May 17, 2008

Following Circles down a lonely road

Somebody's always watching you.

My father once said those words to me, back when I was a kid. I had stolen something from a friend, a bright red rabbit's foot. Her mother called my parents that night and I went before the firing squad. Of course, I denied, denied, denied. My parents were furious. At school the next day, my friend told everyone and, despite my continued denials, I ended up ostracized by the entire sixth grade. After several days, I cracked under the pressure. I left for school one morning with the rabbit's foot in my pocket and headed far enough up the road that I figured my parents were no longer watching from the door. Then I doubled back, to the little cul-de-sac at the turn in the road, and pitched the rabbit's foot as far as I could into the woods.

Unfortunately, my father was standing by the front window at the time. He confronted me in a rage when he came home from work that night, before sending me down into the woods with a flashlight to find that damned foot. "Remember this," he told me, "Somebody's always watching you."

But who's watching in the lonely places?

The light sucked and the camera somewhat sucks, therefore these photos are not terrific.




















This portion of road was driven, not walked. And my little Honda Civic handled it like a champ.


So, as I mentioned in this morning's post, I did go to Shaharazade's this afternoon. They were empty when I got there, but while I was eating, several groups of out-of-towners (presumably in town for their offsping's graduations from Shepherd U) came in to look around. I also heard the waitresses discussing the reservations for that evening (a 10-top and a couple of 4-tops). So business seems to be good. The owner popped his head out of the kitchen at one point. I probably should have spoken with him, but I was enjoying my meal and my book too much to shift into business mode. Plus, I'm feeling a bit peeved with him. Especially after one of the out-of-towners asked the waitress if "this is the place that's up for sale" and she responded in the affirmative.

But life just keeps spiraling through its never-ending circles...

Circles

You saw me lost and treading water
I looked pathetic
I looked as helpless as a stinger without a bee
But underneath my presentation, yeah
I knew the walls were coming down
And the stones that fell were aiming away from me

Hey, what would it mean to you?
To know that it'll come back around again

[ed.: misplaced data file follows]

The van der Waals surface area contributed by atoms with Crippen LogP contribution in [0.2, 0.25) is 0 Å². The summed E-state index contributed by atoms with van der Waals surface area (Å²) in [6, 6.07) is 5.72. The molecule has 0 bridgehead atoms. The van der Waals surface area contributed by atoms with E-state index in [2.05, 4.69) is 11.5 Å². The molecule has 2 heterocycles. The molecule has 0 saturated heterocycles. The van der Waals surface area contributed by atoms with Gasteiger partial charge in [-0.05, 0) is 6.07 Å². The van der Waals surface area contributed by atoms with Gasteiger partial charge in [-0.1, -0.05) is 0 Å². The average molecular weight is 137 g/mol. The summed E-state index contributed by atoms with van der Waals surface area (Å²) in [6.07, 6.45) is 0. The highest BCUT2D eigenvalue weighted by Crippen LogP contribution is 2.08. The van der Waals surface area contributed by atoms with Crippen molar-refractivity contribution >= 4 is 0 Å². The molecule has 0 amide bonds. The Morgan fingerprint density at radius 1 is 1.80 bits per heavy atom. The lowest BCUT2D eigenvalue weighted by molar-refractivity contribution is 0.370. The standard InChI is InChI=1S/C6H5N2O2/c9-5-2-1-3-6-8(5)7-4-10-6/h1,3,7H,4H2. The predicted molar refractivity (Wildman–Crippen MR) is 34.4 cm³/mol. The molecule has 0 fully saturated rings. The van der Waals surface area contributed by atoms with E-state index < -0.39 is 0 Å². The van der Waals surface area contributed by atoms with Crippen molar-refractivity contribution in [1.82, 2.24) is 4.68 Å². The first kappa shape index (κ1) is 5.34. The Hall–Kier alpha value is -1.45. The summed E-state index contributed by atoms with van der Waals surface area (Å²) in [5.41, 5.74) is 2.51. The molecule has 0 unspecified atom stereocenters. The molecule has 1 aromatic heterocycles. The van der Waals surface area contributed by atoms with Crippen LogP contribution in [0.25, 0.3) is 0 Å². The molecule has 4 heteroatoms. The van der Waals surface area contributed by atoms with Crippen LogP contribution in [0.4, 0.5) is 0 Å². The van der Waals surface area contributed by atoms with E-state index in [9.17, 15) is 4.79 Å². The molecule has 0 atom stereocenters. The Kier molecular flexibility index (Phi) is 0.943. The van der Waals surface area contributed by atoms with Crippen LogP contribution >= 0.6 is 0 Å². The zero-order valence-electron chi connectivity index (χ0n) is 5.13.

Hey, whatever it means to you
Know that everything moves in circles

I saw you standing in my headlights (blink, blink, blink)
I thought I'd run you down for the weight you left on me
Instead I pushed rewind, reversed and drove away
Seeing you disappear in my rearview
Brought to me the word reciprocity

Hey, what would it mean to you?
To know that it'll come back around again
Hey, whatever it means to you
Know that everything moves in circles

Round and round we go
Who could've known it'd end so well
We fall on and we fall off
Existential carousel
Spin!


4 comments:

Stargazerleo said...

I love the story about you and the rabbit's foot. They were quite the commodity back in the day! Somehow I can picture you tossing it into the woods too.

Now I see the road you were telling me about yesterday, looks like a very cool place to go.

KaliDurga said...

It's a great spot. What makes it even cooler, and what those photos don't show, is the river right smack alongside the road and the massive 3-4 inch deep puddles that have to be maneuvered.

And thanks for reminding me that there was a benefit to all that rain we had yesterday-- It washed off all the mud my car picked up while splashing through those puddles!

Chrys said...

OMG I love those photos! Sometimes I forget that places that wild and lonely still do exist on the mainland of the USA, and it's good to remember.

The river sounds wonderful!

KaliDurga said...

There are still pockets of solitary spots like that here and there around the DC metropolitan area. That particular place is probably 40-50 miles upstream from the city. The Potomac runs for over 200 miles from it's source in western Md down to DC, and I've explored a lot of those miles. Maybe a description of the river and it's surrounding parkland, etc, should be the topic for a future blog.